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A chemical formula is similar to an algebraic formula in its use of symbols. Combining different elements forms molecules or compounds. The description of a compound with numbers and symbols is called a chemical formula. Some formulas can be quite complex.
Questions you may have are:
You know that an element is a basic chemical unit. An element is the same as an atom. In certain situations when two or more elements are combined, they will bond together, forming a new substance. The resulting object or combination of elements is called a molecule.
For example, one carbon atom and two oxygen atoms will bond together to form the carbon dioxide molecule. Also, two oxygen atoms will bond together to form an oxygen molecule.
In the case of carbon dioxide, different elements are combining, so the molecule is called a compound. We usually deal with chemical compounds, since there are so many possible combinations.
Thus, a compound is a molecule that is made up of at least two different elements.
Chemical formulas (or more correctly: formulae) are designations of molecules and compounds in shorthand notation, similar to that used in Algebra.
Shorthand for elements
Elements can be written as abbreviations or in a shorthand notation. For example, He denotes helium, Fe denotes iron, and Cl denotes chlorine. A chemical formula is writing the elements of a compound, using their abbreviations.
Number of atoms in a molecule
If there is more than one atom of a type in the molecule, the formula shows it by a small number after the symbol. For example, water is H2O, which means there are 2 atoms of hydrogen and one atom of oxygen in the molecule. Carbon dioxide is CO2 , which means there is one atom of carbon and two atoms of oxygen in the molecule.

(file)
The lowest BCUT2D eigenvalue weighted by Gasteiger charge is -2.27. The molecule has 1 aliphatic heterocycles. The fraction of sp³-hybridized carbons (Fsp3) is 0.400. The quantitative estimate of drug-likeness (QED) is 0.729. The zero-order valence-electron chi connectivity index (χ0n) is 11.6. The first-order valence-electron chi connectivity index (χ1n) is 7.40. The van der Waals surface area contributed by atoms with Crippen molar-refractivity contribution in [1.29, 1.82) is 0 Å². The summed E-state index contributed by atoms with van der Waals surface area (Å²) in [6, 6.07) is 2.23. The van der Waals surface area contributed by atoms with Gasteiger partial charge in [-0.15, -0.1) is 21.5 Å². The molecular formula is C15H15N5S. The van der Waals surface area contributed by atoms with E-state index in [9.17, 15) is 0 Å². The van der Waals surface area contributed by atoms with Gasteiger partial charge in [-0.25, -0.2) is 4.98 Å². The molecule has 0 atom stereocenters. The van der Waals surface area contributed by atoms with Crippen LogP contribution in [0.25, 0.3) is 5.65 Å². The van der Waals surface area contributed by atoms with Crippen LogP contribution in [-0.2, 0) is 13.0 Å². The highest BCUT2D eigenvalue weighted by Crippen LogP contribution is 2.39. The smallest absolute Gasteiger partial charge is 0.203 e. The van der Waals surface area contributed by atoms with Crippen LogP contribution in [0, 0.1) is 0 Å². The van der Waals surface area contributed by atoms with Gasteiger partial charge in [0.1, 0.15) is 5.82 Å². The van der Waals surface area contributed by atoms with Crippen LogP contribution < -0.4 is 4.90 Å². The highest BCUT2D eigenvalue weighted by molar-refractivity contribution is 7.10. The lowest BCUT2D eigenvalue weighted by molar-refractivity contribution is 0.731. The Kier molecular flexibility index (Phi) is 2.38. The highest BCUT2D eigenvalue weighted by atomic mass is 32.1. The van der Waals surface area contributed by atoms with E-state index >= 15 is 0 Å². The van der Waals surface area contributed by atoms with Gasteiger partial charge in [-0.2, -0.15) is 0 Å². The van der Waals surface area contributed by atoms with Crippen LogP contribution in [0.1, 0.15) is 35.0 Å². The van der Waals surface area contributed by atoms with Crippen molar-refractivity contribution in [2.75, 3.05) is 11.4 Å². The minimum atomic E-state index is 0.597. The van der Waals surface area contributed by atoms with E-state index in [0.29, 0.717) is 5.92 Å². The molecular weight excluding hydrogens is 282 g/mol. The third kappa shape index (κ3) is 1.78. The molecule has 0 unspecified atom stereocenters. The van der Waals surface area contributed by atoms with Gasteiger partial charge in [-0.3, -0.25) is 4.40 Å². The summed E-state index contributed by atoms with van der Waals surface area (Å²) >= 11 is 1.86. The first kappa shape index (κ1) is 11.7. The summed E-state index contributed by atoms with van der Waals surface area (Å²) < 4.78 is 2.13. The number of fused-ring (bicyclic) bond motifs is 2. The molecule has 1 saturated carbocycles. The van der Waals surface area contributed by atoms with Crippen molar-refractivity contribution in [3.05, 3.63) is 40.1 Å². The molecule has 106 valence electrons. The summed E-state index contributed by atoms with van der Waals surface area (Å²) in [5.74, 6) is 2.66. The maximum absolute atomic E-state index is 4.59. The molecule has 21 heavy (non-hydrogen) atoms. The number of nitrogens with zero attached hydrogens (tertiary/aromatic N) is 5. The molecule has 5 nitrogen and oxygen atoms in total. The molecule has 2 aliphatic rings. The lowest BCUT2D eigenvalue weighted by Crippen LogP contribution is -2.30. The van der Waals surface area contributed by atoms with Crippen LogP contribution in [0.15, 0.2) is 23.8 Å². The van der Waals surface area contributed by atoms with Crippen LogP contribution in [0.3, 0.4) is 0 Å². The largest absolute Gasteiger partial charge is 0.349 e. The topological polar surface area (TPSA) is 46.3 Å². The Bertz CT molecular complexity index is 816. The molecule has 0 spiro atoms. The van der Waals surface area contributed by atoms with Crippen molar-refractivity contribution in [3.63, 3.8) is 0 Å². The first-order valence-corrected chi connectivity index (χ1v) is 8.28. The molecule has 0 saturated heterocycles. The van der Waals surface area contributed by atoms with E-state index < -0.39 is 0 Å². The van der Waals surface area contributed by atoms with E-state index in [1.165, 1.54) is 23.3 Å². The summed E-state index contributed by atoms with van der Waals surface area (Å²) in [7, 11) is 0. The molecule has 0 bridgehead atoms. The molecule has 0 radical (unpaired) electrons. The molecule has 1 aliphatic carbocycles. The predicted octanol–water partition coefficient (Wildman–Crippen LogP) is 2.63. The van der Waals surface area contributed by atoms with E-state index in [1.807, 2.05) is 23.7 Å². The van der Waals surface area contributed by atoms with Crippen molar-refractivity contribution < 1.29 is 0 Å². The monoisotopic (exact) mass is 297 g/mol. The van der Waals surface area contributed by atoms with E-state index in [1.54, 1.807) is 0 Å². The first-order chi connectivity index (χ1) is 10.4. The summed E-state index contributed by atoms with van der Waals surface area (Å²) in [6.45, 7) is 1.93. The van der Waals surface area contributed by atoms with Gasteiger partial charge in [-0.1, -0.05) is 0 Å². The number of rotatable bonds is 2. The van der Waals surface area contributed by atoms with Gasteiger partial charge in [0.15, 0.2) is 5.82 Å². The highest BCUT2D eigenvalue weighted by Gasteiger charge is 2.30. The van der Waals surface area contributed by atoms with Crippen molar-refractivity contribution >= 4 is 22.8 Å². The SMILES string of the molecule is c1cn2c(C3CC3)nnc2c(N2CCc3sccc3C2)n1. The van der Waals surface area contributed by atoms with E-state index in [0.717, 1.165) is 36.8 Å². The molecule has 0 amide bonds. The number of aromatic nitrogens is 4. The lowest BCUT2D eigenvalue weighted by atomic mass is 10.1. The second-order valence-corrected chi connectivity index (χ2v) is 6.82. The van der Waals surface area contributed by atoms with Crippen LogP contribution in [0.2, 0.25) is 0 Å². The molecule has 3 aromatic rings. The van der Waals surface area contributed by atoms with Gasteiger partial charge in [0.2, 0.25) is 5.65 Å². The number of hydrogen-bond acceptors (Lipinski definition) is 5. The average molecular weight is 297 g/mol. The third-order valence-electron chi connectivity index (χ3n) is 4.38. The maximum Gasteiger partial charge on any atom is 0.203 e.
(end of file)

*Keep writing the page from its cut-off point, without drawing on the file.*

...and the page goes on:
Number of molecules
To show the number of molecules, a full sized number is located in front of the molecule. For example 4 molecules of carbon dioxide is designated as:
This means there are a total of 4 C atoms and 8 O atoms in the combination. A way to remember this—taken from Algebra—is to think of it as 4 x (CO2).
Just as in Algebra, you can use parentheses to separate parts in a complex formula. One example is the formula for nitroglycerin, a highly explosive substance.
This formula shows that nitroglycerin consists of 3 atoms of C, 5 atoms of H and then 3 molecules of NO3. If the parentheses were not used, you might have a formula like:
The number of atoms for each element would be correct, but it wouldn't help to describe the true structure of the nitroglycerin molecule.
Remember that molecules are 3-dimensional collections of atoms. In more complex molecules--especially in organic substances--the configuration becomes important.
The number of atoms of each element in a chemical formula is designated by the small number behind each element symbol. If there is no number, it is assumed there is only one of that element. A large number in front of a compound designates how many units there are of that compound. Parentheses can be used to designate a special structure, where other molecules are attached to the larger, complex molecule.